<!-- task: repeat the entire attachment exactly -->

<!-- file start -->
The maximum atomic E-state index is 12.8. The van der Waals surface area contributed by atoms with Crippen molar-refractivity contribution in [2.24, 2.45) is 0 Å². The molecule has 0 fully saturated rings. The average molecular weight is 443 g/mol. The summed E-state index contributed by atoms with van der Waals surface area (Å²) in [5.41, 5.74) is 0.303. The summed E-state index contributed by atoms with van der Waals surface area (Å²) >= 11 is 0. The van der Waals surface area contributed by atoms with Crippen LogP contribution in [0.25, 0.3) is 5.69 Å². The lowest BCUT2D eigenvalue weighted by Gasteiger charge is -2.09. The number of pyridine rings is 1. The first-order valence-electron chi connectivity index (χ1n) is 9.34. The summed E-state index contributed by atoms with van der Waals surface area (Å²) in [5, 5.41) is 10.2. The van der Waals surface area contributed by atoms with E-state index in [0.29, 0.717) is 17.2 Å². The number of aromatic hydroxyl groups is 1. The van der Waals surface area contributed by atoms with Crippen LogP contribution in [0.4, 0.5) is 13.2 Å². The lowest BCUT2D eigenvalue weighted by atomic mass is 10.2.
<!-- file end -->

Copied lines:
The maximum atomic E-state index is 12.8. The van der Waals surface area contributed by atoms with Crippen molar-refractivity contribution in [2.24, 2.45) is 0 Å². The molecule has 0 fully saturated rings. The average molecular weight is 443 g/mol. The summed E-state index contributed by atoms with van der Waals surface area (Å²) in [5.41, 5.74) is 0.303. The summed E-state index contributed by atoms with van der Waals surface area (Å²) >= 11 is 0. The van der Waals surface area contributed by atoms with Crippen LogP contribution in [0.25, 0.3) is 5.69 Å². The lowest BCUT2D eigenvalue weighted by Gasteiger charge is -2.09. The number of pyridine rings is 1. The first-order valence-electron chi connectivity index (χ1n) is 9.34. The summed E-state index contributed by atoms with van der Waals surface area (Å²) in [5, 5.41) is 10.2. The van der Waals surface area contributed by atoms with E-state index in [0.29, 0.717) is 17.2 Å². The number of aromatic hydroxyl groups is 1. The van der Waals surface area contributed by atoms with Crippen LogP contribution in [0.4, 0.5) is 13.2 Å². The lowest BCUT2D eigenvalue weighted by atomic mass is 10.2.